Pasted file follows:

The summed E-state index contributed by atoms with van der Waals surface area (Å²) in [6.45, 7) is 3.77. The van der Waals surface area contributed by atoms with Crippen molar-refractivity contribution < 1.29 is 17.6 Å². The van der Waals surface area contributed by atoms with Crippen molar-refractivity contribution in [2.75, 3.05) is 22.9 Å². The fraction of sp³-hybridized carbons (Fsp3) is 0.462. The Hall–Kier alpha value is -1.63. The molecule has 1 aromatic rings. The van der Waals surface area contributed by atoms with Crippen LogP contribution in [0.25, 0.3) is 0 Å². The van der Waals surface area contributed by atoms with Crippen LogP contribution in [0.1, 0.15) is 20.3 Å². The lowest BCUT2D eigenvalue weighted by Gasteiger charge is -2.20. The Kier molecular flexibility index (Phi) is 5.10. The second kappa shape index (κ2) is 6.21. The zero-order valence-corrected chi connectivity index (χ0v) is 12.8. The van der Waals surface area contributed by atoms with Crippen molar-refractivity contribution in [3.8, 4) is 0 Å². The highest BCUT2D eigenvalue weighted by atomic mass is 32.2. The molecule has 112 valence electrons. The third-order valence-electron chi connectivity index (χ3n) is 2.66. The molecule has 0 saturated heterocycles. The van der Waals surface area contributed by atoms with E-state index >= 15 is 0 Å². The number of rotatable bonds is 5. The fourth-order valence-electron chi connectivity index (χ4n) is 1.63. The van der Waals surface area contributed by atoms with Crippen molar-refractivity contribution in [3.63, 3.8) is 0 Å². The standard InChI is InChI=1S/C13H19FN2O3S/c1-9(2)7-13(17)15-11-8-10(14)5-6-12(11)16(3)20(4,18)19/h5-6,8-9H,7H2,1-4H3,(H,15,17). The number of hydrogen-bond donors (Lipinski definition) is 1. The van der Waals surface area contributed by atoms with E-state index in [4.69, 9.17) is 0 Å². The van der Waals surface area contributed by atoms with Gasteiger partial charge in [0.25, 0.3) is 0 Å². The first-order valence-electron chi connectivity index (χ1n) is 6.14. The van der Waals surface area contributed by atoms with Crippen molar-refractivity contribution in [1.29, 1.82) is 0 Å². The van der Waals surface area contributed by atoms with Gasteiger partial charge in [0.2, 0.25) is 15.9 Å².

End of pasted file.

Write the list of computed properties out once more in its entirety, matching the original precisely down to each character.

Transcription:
The summed E-state index contributed by atoms with van der Waals surface area (Å²) in [6.45, 7) is 3.77. The van der Waals surface area contributed by atoms with Crippen molar-refractivity contribution < 1.29 is 17.6 Å². The van der Waals surface area contributed by atoms with Crippen molar-refractivity contribution in [2.75, 3.05) is 22.9 Å². The fraction of sp³-hybridized carbons (Fsp3) is 0.462. The Hall–Kier alpha value is -1.63. The molecule has 1 aromatic rings. The van der Waals surface area contributed by atoms with Crippen LogP contribution in [0.25, 0.3) is 0 Å². The van der Waals surface area contributed by atoms with Crippen LogP contribution in [0.1, 0.15) is 20.3 Å². The lowest BCUT2D eigenvalue weighted by Gasteiger charge is -2.20. The Kier molecular flexibility index (Phi) is 5.10. The second kappa shape index (κ2) is 6.21. The zero-order valence-corrected chi connectivity index (χ0v) is 12.8. The van der Waals surface area contributed by atoms with Crippen molar-refractivity contribution in [3.8, 4) is 0 Å². The highest BCUT2D eigenvalue weighted by atomic mass is 32.2. The molecule has 112 valence electrons. The third-order valence-electron chi connectivity index (χ3n) is 2.66. The molecule has 0 saturated heterocycles. The van der Waals surface area contributed by atoms with E-state index >= 15 is 0 Å². The number of rotatable bonds is 5. The fourth-order valence-electron chi connectivity index (χ4n) is 1.63. The van der Waals surface area contributed by atoms with Crippen molar-refractivity contribution in [3.63, 3.8) is 0 Å². The standard InChI is InChI=1S/C13H19FN2O3S/c1-9(2)7-13(17)15-11-8-10(14)5-6-12(11)16(3)20(4,18)19/h5-6,8-9H,7H2,1-4H3,(H,15,17). The number of hydrogen-bond donors (Lipinski definition) is 1. The van der Waals surface area contributed by atoms with E-state index in [4.69, 9.17) is 0 Å². The van der Waals surface area contributed by atoms with Gasteiger partial charge in [0.25, 0.3) is 0 Å². The first-order valence-electron chi connectivity index (χ1n) is 6.14. The van der Waals surface area contributed by atoms with Crippen molar-refractivity contribution in [1.29, 1.82) is 0 Å². The van der Waals surface area contributed by atoms with Gasteiger partial charge in [0.2, 0.25) is 15.9 Å².